Unaccompanied minors

It often happens that children travel to the Netherlands on their own, without their parents. More often than not, these so-called unaccompanied minors (in Dutch: alleenstaande minderjarige vreemdelingen, or AMVs) come to Europe with the help of human traffickers. AMVs who arrive in the Netherlands can apply to the IND for a residence permit. Our employees treat (young) children with great care, since their interests are of paramount importance.

Society devotes a great deal of attention to the position of children in the policy on foreign nationals. These children form a vulnerable group that deserves a careful assessment under all circumstances. The IND puts this awareness first when assessing applications for a residence permit from AMVs. Our employees consider the International Convention on the Rights of the Child and Article 8 of the European Convention on Human Rights, among other factors. It follows from this that the child's interests must always be explicitly involved in a decision on an application for a residence permit by an AMV, whether it concerns a request for asylum or a regular application.

Investigation, procedure and assistance of minors

In general, the assessment of the request for asylum made by a AMV does not differ from that made by an adult. The IND does take the child’s age and individual situation into account in the procedure. AMVs lacking documents are offered a medical age assessment procedure if it is doubtful whether they are actually minors. The results are leading for further proceedings.

In the Netherlands, all AMVs are assigned a guardian by the Stichting Nidos and a lawyer to represent their interests. The AMV is assisted and accommodated at a special reception centre of the COA for young asylum seekers, in a foster family, or a so-called protected reception facility.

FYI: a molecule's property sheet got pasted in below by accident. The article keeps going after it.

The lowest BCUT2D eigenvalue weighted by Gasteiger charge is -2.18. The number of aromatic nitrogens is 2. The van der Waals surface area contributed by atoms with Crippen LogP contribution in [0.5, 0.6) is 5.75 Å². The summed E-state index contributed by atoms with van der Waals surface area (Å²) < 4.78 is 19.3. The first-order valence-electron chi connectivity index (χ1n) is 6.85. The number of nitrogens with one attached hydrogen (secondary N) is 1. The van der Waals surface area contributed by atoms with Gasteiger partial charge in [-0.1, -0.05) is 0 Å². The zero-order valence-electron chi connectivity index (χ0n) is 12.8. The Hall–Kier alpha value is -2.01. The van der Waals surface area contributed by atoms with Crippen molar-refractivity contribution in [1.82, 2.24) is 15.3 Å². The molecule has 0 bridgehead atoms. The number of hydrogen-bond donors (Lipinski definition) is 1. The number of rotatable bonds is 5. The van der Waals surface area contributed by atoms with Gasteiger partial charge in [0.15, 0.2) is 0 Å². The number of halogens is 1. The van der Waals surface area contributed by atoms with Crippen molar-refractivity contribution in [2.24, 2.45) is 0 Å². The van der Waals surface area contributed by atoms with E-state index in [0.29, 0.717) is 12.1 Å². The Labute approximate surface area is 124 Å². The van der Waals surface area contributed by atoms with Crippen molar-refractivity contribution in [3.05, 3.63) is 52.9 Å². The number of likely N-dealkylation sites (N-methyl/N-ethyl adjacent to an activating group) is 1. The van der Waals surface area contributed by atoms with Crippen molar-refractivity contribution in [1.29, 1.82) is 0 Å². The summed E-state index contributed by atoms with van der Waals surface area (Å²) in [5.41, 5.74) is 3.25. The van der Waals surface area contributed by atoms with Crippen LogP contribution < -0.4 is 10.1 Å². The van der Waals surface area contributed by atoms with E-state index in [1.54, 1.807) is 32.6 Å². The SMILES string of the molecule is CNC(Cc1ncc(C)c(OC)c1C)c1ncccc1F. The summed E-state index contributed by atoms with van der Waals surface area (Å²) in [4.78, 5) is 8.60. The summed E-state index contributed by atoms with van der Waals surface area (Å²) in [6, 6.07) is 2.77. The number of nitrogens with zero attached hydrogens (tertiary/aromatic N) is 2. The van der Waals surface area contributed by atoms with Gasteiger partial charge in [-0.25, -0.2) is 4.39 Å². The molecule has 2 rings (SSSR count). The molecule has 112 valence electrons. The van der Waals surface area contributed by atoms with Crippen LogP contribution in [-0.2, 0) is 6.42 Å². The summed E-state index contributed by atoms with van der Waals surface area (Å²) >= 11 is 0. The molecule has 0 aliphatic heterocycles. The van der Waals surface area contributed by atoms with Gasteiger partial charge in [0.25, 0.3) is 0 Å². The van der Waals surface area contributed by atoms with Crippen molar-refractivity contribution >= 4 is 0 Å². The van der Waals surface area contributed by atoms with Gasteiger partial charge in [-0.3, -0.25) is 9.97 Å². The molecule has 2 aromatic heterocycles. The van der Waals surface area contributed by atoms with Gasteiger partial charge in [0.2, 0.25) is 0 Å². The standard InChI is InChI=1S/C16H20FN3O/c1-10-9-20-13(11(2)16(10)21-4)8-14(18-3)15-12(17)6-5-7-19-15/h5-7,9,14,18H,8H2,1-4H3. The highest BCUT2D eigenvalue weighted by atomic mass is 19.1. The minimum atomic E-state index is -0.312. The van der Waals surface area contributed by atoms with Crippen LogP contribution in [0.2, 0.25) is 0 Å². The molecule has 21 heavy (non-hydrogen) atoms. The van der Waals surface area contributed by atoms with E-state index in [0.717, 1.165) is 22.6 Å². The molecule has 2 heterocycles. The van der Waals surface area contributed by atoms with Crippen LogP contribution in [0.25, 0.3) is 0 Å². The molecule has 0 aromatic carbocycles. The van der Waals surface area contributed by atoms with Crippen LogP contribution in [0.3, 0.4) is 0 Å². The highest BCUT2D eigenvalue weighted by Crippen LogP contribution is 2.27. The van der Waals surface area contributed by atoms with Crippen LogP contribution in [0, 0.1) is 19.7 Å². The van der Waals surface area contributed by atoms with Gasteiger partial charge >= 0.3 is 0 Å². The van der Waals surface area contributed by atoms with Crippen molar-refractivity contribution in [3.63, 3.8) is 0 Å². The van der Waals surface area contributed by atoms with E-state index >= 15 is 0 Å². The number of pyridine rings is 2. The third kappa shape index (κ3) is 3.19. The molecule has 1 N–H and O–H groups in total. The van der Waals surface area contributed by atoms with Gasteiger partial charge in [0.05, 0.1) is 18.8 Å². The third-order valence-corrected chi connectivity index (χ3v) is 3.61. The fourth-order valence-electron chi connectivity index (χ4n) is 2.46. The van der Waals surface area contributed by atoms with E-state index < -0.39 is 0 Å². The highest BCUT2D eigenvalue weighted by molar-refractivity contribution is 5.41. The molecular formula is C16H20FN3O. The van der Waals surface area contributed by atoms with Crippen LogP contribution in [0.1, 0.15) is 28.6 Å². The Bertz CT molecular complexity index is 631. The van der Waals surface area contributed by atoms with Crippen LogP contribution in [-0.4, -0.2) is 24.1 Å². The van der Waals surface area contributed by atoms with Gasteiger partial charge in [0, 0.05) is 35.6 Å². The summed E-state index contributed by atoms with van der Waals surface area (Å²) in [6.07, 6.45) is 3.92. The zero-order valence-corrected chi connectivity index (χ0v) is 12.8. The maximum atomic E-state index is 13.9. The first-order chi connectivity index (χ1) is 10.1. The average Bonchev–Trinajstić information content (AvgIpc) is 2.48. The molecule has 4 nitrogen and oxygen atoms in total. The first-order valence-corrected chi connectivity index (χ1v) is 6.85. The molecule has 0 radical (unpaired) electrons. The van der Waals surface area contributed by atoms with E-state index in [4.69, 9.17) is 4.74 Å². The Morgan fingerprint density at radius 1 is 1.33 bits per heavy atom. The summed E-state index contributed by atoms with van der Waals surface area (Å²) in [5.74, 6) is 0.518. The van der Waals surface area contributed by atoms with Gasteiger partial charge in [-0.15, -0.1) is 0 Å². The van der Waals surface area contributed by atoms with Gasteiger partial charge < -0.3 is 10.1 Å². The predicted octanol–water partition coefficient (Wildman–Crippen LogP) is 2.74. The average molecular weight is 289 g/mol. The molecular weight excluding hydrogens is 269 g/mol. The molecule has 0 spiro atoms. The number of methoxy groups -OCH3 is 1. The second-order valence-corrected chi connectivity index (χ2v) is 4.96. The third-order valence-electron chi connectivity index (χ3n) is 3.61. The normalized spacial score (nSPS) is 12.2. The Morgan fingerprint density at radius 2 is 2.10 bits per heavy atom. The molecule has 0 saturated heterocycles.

Child-friendly interview rooms for fleeing stories

In the asylum procedure, it can be very challenging to tell about your journey to the Netherlands or why you fled. Even more so for children. Our employees are aware of this. That is why we interview children between 6 and 12 years of age in a special child-friendly interview room at our office in Den Bosch. The IND has a specialised team for these interviews.

The child-friendly interview room is designed to help children tell the account of their flight bit by bit. The interviewers try to join in with the child’s experiential and conceptual world as much as possible. To this end, they use specially adapted questions during the interview and take extra breaks if necessary.

Someone may be present during the interview to support the AMV. In practice, this is usually the guardian, an employee of Nidos, the Dutch Council for Refugees, or the lawyer in a few cases.

Family reunification

Whatever the outcome of the application for a residence permit from the AMV, the importance of reunification with family members is high on the agenda. If the IND decides that the child may stay in the Netherlands, they can, in principle, have their parents come over to the Netherlands in due course.

There may be Dublin indications, with the child initially having been registered in another EU country. In that case, too, the IND will take the AMV's interests into account. The IND staff member will then make inquiries into whether the AMV has any family members in the Dublin country in question with whom they may be reunited. In the Dublin procedure, the IND staff member also takes the AMV's well-being and social development into account.

Rejection of a AMV’s application?

If the AMV's application for asylum is rejected, the Repatriation and Departure Service (in Dutch: Dienst Terugkeer en Vertrek, or DT&V) tries to effect the departure from the Netherlands. Until then, the AMV remains entitled to reception.

Reception of AMVs

Sometimes, following the rejection of the asylum application, it is impossible to find adequate reception in the country of origin or another country. In such cases, the AMV may qualify for a regular residence permit. The same applies if departure from the Netherlands is unsuccessful, notwithstanding active efforts made by the AMV to this end. Conditions are that the unaccompanied minor is still underage and unaccompanied, and was younger than 15 at the first asylum application.

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